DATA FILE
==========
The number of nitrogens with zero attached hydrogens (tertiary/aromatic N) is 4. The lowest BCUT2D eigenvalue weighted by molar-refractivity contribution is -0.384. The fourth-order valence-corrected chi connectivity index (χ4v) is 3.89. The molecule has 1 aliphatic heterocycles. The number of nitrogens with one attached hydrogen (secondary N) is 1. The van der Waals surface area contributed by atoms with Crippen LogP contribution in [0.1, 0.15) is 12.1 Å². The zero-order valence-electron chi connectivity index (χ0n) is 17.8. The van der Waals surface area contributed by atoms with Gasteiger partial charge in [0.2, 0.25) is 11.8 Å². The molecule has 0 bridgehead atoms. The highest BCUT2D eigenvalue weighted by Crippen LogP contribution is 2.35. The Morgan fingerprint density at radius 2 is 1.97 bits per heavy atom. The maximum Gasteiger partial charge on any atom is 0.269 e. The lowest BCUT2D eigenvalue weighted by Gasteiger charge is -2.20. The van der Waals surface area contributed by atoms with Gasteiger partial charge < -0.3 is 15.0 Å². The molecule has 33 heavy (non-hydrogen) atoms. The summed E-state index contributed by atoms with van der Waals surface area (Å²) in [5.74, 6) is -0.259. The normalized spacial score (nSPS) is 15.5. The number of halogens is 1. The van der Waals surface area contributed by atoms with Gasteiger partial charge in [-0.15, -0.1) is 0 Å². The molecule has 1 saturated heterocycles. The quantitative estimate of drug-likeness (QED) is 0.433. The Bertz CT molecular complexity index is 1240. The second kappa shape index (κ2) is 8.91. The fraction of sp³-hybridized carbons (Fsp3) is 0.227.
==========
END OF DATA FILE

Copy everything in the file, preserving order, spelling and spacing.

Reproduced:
The number of nitrogens with zero attached hydrogens (tertiary/aromatic N) is 4. The lowest BCUT2D eigenvalue weighted by molar-refractivity contribution is -0.384. The fourth-order valence-corrected chi connectivity index (χ4v) is 3.89. The molecule has 1 aliphatic heterocycles. The number of nitrogens with one attached hydrogen (secondary N) is 1. The van der Waals surface area contributed by atoms with Crippen LogP contribution in [0.1, 0.15) is 12.1 Å². The zero-order valence-electron chi connectivity index (χ0n) is 17.8. The van der Waals surface area contributed by atoms with Gasteiger partial charge in [0.2, 0.25) is 11.8 Å². The molecule has 0 bridgehead atoms. The highest BCUT2D eigenvalue weighted by Crippen LogP contribution is 2.35. The Morgan fingerprint density at radius 2 is 1.97 bits per heavy atom. The maximum Gasteiger partial charge on any atom is 0.269 e. The lowest BCUT2D eigenvalue weighted by Gasteiger charge is -2.20. The van der Waals surface area contributed by atoms with Gasteiger partial charge < -0.3 is 15.0 Å². The molecule has 33 heavy (non-hydrogen) atoms. The summed E-state index contributed by atoms with van der Waals surface area (Å²) in [5.74, 6) is -0.259. The normalized spacial score (nSPS) is 15.5. The number of halogens is 1. The van der Waals surface area contributed by atoms with Gasteiger partial charge in [-0.15, -0.1) is 0 Å². The molecule has 1 saturated heterocycles. The quantitative estimate of drug-likeness (QED) is 0.433. The Bertz CT molecular complexity index is 1240. The second kappa shape index (κ2) is 8.91. The fraction of sp³-hybridized carbons (Fsp3) is 0.227.